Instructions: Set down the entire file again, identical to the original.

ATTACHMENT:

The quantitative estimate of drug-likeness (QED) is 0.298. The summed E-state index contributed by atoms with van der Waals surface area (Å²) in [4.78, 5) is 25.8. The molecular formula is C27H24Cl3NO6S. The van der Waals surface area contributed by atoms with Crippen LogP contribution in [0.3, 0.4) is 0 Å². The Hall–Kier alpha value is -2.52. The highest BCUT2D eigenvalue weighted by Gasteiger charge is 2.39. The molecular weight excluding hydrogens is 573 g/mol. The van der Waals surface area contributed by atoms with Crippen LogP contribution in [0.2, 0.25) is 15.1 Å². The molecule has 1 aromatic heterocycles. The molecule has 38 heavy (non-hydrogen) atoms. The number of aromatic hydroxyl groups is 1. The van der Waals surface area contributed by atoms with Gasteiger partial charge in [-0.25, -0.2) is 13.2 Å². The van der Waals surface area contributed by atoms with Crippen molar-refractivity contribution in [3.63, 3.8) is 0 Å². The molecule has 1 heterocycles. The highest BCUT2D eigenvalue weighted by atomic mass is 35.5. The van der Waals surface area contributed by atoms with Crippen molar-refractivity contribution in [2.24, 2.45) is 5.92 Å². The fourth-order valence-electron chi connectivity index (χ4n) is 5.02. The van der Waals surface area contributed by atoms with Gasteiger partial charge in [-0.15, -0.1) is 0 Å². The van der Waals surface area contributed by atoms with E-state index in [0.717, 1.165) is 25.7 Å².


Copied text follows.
The quantitative estimate of drug-likeness (QED) is 0.298. The summed E-state index contributed by atoms with van der Waals surface area (Å²) in [4.78, 5) is 25.8. The molecular formula is C27H24Cl3NO6S. The van der Waals surface area contributed by atoms with Crippen LogP contribution in [0.3, 0.4) is 0 Å². The Hall–Kier alpha value is -2.52. The highest BCUT2D eigenvalue weighted by Gasteiger charge is 2.39. The molecular weight excluding hydrogens is 573 g/mol. The van der Waals surface area contributed by atoms with Crippen LogP contribution in [0.2, 0.25) is 15.1 Å². The molecule has 1 aromatic heterocycles. The molecule has 38 heavy (non-hydrogen) atoms. The number of aromatic hydroxyl groups is 1. The van der Waals surface area contributed by atoms with Gasteiger partial charge in [-0.25, -0.2) is 13.2 Å². The van der Waals surface area contributed by atoms with Crippen molar-refractivity contribution in [3.63, 3.8) is 0 Å². The molecule has 1 heterocycles. The highest BCUT2D eigenvalue weighted by atomic mass is 35.5. The van der Waals surface area contributed by atoms with Crippen molar-refractivity contribution in [2.24, 2.45) is 5.92 Å². The fourth-order valence-electron chi connectivity index (χ4n) is 5.02. The van der Waals surface area contributed by atoms with Gasteiger partial charge in [-0.15, -0.1) is 0 Å². The van der Waals surface area contributed by atoms with E-state index in [0.717, 1.165) is 25.7 Å².